On appeal from a Final Decision of the New Jersey Department of Corrections.
NOT FOR PUBLICATION WITHOUT THE APPROVAL OF THE APPELLATE DIVISION
Submitted October 23, 2008
Before Judges Fuentes and Gilroy.
Appellant Stephen Perry is an inmate serving a life sentence for murder and other charges. He appeals from the final decision of the Department of Corrections (DOC) finding he committed a prison disciplinary infraction, prohibited act *.204, use of narcotic paraphernalia or possession of illicit drugs. N.J.A.C. 10A:4-4.1(a). The DOC sanctioned Perry by placing him in disciplinary detention for fifteen days, with credit for time served, imposing 300 days of administrative segregation, and 300 days loss of commutation time.
Perry submitted a urine sample on October 23, 2007, pursuant to the prison's random testing protocol. Immediately after providing the sample Perry signed a Continuity of Evidence Form, attesting that the sample had been witnessed, and that the vial containing the urine had been closed and labeled in his presence.
The specimen was analyzed at the DOC's laboratory. Two reports dated October 25, 2007, and October 29, 2007, indicated that the urine tested positive for opiates. Based on these results, the DOC filed charges against Perry on November 7, 2007. Perry pled not guilty to the charge and, at his request, was provided with the assistance of counsel substitute, and was granted the right to confront the witness against him by submitting written questions. The questions were read aloud by the hearing officer, and answered by the witness at the hearing.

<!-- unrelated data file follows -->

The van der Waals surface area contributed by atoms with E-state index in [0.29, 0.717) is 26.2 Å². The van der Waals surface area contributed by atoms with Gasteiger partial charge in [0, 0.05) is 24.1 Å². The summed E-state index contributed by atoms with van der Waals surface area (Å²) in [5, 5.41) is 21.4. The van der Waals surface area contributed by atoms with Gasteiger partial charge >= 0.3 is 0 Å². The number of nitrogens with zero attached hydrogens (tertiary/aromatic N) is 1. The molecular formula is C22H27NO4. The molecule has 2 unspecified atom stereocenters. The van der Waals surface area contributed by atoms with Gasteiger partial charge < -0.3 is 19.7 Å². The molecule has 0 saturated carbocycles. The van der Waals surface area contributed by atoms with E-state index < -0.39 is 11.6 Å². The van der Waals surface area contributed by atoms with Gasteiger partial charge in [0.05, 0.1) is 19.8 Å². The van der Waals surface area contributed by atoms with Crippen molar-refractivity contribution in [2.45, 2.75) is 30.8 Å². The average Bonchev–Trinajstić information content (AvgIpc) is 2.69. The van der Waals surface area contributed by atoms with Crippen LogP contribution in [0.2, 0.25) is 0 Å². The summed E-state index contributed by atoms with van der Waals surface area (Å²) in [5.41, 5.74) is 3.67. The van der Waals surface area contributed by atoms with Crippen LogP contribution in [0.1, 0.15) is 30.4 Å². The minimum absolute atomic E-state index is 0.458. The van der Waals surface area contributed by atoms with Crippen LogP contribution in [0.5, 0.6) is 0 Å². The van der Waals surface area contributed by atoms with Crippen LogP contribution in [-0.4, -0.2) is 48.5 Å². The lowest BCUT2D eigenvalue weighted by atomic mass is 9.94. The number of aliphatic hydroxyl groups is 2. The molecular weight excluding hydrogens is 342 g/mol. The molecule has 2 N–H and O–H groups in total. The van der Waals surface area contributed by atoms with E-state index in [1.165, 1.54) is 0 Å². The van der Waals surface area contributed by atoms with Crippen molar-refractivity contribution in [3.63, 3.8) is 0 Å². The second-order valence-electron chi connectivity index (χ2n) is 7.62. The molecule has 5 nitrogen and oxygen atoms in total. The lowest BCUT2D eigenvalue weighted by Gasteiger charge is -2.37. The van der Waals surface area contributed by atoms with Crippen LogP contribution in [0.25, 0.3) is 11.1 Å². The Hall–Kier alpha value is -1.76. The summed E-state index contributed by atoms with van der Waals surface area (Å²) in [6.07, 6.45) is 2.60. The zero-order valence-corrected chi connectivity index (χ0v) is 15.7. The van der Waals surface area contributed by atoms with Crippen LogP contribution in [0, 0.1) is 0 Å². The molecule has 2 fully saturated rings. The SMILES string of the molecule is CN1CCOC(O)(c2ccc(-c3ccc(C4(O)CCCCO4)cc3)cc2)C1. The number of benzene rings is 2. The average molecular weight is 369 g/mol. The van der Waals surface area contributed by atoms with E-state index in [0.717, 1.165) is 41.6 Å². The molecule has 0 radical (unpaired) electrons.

Based on the evidence presented, the hearing officer found Perry guilty. Perry appealed to the prison administration. The charge and sanctions imposed were upheld by the reviewing administrative officer.
Perry now appeals to this court arguing that the sanctions should be vacated and his disciplinary infraction reversed, because the DOC failed to maintain a chain of custody of his urine sample. Specifically, Perry asserts in his brief that:
(1) the plastic bag in which the specimen cup was placed after testing was not sealed; and (2) the specimen cup had to be removed and placed in a refrigerator prior to testing. We affirm.
Appellant's arguments lack sufficient merit to warrant discussion in a written opinion. R. 2:11-3(e)(1)(E). In reviewing the decision of a State administrative decision, our appellate role is limited. We cannot substitute our judgment for that of the agency where its findings are supported by substantial credible evidence in the record. Henry v. Rahway State Prison, 81 N.J. 571, 579-80 (1980). Here, the record amply supports the DOC's findings. R. 2:11-3(e)(1)(D).
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